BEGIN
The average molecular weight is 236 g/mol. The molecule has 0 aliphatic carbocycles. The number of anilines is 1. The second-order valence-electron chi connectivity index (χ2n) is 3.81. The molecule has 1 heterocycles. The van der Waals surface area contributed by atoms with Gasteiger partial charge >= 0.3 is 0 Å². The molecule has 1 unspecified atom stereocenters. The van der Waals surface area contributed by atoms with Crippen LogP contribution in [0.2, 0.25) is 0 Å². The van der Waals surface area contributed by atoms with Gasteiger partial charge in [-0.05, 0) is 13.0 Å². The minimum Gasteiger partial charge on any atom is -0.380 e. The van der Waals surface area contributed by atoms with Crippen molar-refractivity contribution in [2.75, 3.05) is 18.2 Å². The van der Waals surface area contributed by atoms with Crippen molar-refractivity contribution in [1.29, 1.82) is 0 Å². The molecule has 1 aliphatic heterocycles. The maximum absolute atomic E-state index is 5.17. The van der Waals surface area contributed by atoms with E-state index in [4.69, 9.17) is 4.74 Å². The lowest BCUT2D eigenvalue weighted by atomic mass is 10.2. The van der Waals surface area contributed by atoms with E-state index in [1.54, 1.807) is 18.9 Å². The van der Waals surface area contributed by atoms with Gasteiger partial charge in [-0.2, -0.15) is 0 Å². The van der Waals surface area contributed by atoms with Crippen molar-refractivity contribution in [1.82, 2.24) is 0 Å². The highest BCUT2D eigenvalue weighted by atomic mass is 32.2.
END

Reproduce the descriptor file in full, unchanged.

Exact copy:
The average molecular weight is 236 g/mol. The molecule has 0 aliphatic carbocycles. The number of anilines is 1. The second-order valence-electron chi connectivity index (χ2n) is 3.81. The molecule has 1 heterocycles. The van der Waals surface area contributed by atoms with Gasteiger partial charge >= 0.3 is 0 Å². The molecule has 1 unspecified atom stereocenters. The van der Waals surface area contributed by atoms with Crippen LogP contribution in [0.2, 0.25) is 0 Å². The van der Waals surface area contributed by atoms with Gasteiger partial charge in [-0.05, 0) is 13.0 Å². The minimum Gasteiger partial charge on any atom is -0.380 e. The van der Waals surface area contributed by atoms with Crippen molar-refractivity contribution in [2.75, 3.05) is 18.2 Å². The van der Waals surface area contributed by atoms with Crippen molar-refractivity contribution in [1.29, 1.82) is 0 Å². The molecule has 1 aliphatic heterocycles. The maximum absolute atomic E-state index is 5.17. The van der Waals surface area contributed by atoms with E-state index in [4.69, 9.17) is 4.74 Å². The lowest BCUT2D eigenvalue weighted by atomic mass is 10.2. The van der Waals surface area contributed by atoms with E-state index in [1.54, 1.807) is 18.9 Å². The van der Waals surface area contributed by atoms with Gasteiger partial charge in [-0.2, -0.15) is 0 Å². The van der Waals surface area contributed by atoms with Crippen molar-refractivity contribution in [1.82, 2.24) is 0 Å². The highest BCUT2D eigenvalue weighted by atomic mass is 32.2.